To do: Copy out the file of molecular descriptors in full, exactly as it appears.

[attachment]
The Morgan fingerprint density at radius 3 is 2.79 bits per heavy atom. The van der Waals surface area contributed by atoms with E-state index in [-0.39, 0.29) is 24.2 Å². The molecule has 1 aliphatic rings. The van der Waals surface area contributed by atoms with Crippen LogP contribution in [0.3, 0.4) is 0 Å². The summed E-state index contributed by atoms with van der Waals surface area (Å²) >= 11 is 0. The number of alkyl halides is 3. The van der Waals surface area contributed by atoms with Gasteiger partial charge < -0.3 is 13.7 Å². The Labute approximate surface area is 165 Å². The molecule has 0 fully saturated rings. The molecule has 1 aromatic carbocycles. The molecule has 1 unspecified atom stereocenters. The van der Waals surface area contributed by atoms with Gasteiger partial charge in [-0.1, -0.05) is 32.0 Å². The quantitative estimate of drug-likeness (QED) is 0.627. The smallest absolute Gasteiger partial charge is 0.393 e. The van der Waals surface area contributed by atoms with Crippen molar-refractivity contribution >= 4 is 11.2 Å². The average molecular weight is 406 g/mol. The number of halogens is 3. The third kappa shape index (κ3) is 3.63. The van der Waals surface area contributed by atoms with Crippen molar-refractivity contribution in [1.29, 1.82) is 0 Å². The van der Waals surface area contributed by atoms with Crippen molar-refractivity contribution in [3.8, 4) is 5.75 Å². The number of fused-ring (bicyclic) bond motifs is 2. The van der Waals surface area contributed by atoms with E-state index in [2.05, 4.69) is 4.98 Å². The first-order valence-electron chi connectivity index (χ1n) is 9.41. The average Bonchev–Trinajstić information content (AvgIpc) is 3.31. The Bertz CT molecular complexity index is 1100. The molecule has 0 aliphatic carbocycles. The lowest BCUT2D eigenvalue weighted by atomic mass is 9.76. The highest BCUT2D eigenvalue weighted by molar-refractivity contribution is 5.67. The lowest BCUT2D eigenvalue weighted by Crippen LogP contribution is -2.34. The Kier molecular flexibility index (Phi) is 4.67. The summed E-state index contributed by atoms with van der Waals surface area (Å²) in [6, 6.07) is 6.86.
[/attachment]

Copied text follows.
The Morgan fingerprint density at radius 3 is 2.79 bits per heavy atom. The van der Waals surface area contributed by atoms with E-state index in [-0.39, 0.29) is 24.2 Å². The molecule has 1 aliphatic rings. The van der Waals surface area contributed by atoms with Crippen LogP contribution in [0.3, 0.4) is 0 Å². The summed E-state index contributed by atoms with van der Waals surface area (Å²) >= 11 is 0. The number of alkyl halides is 3. The van der Waals surface area contributed by atoms with Gasteiger partial charge < -0.3 is 13.7 Å². The Labute approximate surface area is 165 Å². The molecule has 0 fully saturated rings. The molecule has 1 aromatic carbocycles. The molecule has 1 unspecified atom stereocenters. The van der Waals surface area contributed by atoms with Gasteiger partial charge in [-0.1, -0.05) is 32.0 Å². The quantitative estimate of drug-likeness (QED) is 0.627. The smallest absolute Gasteiger partial charge is 0.393 e. The van der Waals surface area contributed by atoms with Crippen molar-refractivity contribution >= 4 is 11.2 Å². The average molecular weight is 406 g/mol. The number of halogens is 3. The third kappa shape index (κ3) is 3.63. The van der Waals surface area contributed by atoms with Crippen molar-refractivity contribution in [1.29, 1.82) is 0 Å². The van der Waals surface area contributed by atoms with Crippen molar-refractivity contribution in [3.8, 4) is 5.75 Å². The number of fused-ring (bicyclic) bond motifs is 2. The van der Waals surface area contributed by atoms with E-state index in [2.05, 4.69) is 4.98 Å². The first-order valence-electron chi connectivity index (χ1n) is 9.41. The average Bonchev–Trinajstić information content (AvgIpc) is 3.31. The Bertz CT molecular complexity index is 1100. The molecule has 0 aliphatic carbocycles. The lowest BCUT2D eigenvalue weighted by atomic mass is 9.76. The highest BCUT2D eigenvalue weighted by molar-refractivity contribution is 5.67. The lowest BCUT2D eigenvalue weighted by Crippen LogP contribution is -2.34. The Kier molecular flexibility index (Phi) is 4.67. The summed E-state index contributed by atoms with van der Waals surface area (Å²) in [6, 6.07) is 6.86.